Legends of St. Nicholas
Perhaps the most famous legend is that St. Nicholas saved three young women from a life of sin. Their father was a poor pawnbroker and could not provide a proper dowry for his daughters, thus they would no be able to marry. Hearing of their plight, Nicholas donned a long hooded cloak, and under cover of night, he went to the poor family's house, leaving a purse of gold. He did this for each daughter, allowing them to be married, and delivering them from a life of exploitation. Other legends include:
In the midst of a terrible famine, a butcher lured three young children into his shop where he placed them in a barrel of brine to cure. St. Nicholas caught wind of this horrific deed and proceeded to resurrect the children through prayer.
While returning from his voyage to Alexandria, St. Nicholas was said to have saved a sailor who had fallen from the rigging of the ship during a storm. News of this event spread quickly earning him the praise of sailors from all over the world.
Patron of children, seafarers, scholars, bankers, pawnbrokers, jurists, brewers, coopers, travelers, perfumers, unmarried girls, brides, robbers and murderers.
Nicholas was born c. 270 into a wealthy family in Patera, Asia Minor, now Turkey. At that time, it was a Greek-speaking Roman Province. His parents died when he was young, possibly of plague. Saint Nicholas' early activities as a priest are said to have occurred during the persecution of Christians under the reign of co-ruling Roman Emperor Diocletian (reigned 284-305) and Maximiam (reigned 286-305) and in the Eastern Empire Galerius (reigned 305-311). He is believed to have been imprisoned and tortured during that period. After Emperor Galerius' death, his co-ruler, Emperor Licinius (reigned 307-324) was mostly tolerant of Christians. Sometime after 324 Nicholas was made bishop of Myra. Traditionally he was known for his good works and charitable activities and was much loved by the people. He died in Myra December 6th, 343.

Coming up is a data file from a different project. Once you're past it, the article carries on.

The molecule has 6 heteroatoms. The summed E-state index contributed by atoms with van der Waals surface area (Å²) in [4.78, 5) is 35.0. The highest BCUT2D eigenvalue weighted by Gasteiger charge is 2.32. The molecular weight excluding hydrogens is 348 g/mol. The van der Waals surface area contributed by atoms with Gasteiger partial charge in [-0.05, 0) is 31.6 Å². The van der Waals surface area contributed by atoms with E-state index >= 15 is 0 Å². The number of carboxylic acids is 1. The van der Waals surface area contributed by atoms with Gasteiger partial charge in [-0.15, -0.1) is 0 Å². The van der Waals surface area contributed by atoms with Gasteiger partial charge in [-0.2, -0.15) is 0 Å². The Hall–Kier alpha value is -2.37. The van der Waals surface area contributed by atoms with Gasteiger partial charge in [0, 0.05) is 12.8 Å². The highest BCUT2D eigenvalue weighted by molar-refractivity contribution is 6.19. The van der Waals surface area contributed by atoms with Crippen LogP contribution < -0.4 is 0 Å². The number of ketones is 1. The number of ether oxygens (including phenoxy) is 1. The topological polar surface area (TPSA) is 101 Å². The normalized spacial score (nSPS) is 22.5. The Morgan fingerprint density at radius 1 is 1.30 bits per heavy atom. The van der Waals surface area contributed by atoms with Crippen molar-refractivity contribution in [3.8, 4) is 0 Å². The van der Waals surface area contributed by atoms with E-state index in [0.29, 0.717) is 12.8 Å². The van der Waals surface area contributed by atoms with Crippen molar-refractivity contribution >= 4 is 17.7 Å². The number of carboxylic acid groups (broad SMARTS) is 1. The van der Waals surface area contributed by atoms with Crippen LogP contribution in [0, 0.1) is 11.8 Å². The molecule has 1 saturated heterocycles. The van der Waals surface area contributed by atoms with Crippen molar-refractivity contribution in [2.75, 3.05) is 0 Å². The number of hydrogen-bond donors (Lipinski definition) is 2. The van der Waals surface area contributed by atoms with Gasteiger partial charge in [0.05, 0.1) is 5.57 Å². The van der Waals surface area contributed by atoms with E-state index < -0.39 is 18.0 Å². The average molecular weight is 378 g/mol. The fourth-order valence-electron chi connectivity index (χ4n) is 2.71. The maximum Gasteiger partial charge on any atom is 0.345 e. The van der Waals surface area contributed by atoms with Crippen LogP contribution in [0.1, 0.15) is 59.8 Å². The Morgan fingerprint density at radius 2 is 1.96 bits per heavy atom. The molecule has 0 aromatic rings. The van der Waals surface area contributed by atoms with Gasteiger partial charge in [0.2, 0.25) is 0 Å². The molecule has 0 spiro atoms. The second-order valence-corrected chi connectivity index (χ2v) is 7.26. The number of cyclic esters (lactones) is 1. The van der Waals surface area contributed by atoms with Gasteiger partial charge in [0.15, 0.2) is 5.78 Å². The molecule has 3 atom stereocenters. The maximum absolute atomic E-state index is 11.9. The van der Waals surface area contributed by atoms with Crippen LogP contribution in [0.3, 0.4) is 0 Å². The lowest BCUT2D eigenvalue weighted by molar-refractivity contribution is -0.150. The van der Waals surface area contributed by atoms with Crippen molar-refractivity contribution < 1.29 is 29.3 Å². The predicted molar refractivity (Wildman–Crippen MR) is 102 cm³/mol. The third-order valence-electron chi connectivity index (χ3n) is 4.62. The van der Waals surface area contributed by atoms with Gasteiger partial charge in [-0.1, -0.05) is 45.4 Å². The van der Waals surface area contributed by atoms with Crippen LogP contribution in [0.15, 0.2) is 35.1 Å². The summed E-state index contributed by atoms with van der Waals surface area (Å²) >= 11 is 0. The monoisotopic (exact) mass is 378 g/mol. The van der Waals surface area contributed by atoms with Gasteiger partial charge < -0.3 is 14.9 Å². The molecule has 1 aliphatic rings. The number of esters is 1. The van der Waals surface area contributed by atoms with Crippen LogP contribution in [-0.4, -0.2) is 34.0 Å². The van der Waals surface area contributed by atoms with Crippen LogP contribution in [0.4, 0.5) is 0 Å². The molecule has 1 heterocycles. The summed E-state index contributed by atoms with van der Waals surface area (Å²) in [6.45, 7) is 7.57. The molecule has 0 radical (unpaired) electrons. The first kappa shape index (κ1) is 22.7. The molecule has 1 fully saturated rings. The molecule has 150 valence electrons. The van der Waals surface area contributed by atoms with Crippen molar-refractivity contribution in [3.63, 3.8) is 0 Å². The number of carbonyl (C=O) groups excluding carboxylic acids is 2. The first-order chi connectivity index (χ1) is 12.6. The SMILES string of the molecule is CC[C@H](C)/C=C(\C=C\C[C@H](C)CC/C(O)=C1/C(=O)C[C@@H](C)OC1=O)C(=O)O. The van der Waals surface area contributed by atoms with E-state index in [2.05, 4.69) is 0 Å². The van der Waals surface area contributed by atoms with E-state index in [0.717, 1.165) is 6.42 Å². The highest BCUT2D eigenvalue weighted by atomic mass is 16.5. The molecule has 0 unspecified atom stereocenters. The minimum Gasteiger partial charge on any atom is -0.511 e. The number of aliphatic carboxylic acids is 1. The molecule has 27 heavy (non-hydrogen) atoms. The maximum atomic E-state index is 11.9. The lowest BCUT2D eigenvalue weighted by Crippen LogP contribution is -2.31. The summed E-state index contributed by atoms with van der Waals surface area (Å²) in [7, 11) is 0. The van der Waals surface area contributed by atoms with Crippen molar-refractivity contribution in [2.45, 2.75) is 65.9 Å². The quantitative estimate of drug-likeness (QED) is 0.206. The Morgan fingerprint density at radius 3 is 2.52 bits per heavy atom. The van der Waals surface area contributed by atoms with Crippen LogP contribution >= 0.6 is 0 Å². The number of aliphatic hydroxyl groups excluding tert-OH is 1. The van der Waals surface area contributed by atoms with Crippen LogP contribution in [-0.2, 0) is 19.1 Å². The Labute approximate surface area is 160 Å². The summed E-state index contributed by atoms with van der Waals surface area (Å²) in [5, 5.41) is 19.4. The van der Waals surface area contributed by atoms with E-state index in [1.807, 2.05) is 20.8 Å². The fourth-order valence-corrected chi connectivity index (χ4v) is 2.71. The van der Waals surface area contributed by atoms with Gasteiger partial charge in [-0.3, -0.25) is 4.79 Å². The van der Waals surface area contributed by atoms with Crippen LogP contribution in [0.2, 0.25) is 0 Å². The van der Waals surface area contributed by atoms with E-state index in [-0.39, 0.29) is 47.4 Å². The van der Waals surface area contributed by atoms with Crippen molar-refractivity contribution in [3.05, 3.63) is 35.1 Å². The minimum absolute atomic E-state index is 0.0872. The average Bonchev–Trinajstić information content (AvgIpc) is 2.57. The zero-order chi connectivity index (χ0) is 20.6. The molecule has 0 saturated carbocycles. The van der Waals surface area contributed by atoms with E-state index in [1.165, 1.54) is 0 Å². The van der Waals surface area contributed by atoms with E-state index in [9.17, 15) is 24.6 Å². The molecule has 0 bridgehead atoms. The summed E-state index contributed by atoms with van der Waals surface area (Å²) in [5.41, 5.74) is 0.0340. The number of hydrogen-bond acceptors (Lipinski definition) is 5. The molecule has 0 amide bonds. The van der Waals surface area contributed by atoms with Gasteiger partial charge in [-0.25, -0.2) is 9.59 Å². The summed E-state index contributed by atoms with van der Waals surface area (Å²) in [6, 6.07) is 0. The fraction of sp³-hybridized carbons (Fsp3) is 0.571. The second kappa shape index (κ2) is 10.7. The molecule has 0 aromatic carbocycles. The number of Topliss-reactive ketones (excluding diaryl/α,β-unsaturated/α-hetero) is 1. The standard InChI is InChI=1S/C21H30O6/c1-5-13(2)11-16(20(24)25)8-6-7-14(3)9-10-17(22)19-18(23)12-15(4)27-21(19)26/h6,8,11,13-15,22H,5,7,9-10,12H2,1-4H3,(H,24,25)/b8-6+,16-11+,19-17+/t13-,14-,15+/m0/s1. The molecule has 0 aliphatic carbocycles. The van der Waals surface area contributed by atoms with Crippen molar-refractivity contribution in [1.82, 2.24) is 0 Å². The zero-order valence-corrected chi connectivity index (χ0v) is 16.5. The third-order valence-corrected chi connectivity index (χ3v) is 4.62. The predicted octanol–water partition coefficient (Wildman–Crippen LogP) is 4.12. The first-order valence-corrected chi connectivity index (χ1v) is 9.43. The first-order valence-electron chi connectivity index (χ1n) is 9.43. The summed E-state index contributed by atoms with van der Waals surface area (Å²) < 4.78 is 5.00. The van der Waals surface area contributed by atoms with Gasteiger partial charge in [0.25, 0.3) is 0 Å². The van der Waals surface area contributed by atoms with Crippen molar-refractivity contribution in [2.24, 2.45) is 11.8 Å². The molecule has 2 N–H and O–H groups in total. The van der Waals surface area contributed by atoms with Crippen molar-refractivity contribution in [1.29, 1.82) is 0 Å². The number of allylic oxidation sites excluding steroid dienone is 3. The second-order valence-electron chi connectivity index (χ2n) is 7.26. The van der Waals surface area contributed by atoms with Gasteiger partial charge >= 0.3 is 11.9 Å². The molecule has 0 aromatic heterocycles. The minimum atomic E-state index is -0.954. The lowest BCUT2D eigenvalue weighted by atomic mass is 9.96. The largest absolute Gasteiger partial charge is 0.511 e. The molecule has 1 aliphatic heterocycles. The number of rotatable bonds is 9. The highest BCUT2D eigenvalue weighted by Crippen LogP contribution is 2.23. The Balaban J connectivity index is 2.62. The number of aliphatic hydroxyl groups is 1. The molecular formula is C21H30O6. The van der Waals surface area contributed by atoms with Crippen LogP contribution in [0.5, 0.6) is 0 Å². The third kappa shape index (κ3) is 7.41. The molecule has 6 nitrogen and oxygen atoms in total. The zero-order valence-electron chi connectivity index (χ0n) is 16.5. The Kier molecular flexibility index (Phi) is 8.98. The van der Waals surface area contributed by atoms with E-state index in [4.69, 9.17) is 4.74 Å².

During and after his lifetime there were many acts and miracles attributed to Nicholas, the most famous being his aid to the poor man with three marriageable daughters. To marry at that time, a young woman was expected to have a dowry provided by her family. Without a dowry all three daughters would remain unmarried and their future; bleak. When Nicholas discovered the father's difficulty he decided he would secretly help. During the night, Nicholas threw three purses filled with gold coins through the open window of the poor man's home, one for each of the daughters. There are several versions of this story but the most important thing in each is Nicholas' generosity, especially to those in need. As patron to the poor he became patron as well to pawnbrokers; the three golden balls, symbol of pawnbrokers, represent the three bags of gold given to the poor man with his daughters. Nicholas' deed performed in secret inspired others to do the same. Often these gifts were attributed to St. Nicholas, even after he died.
Nicholas achieved sainthood long before canonization procedure were formalized. He was venerated by the local people and, due to his popularity with seafarers, the stories of this deeds and miracles were spread far beyond Myra. In time over 2000 churches were dedicated to St. Nicholas with nearly 400 being in England. He became a saint for the people by showing how people ought to live.
What did Saint Nicholas look like?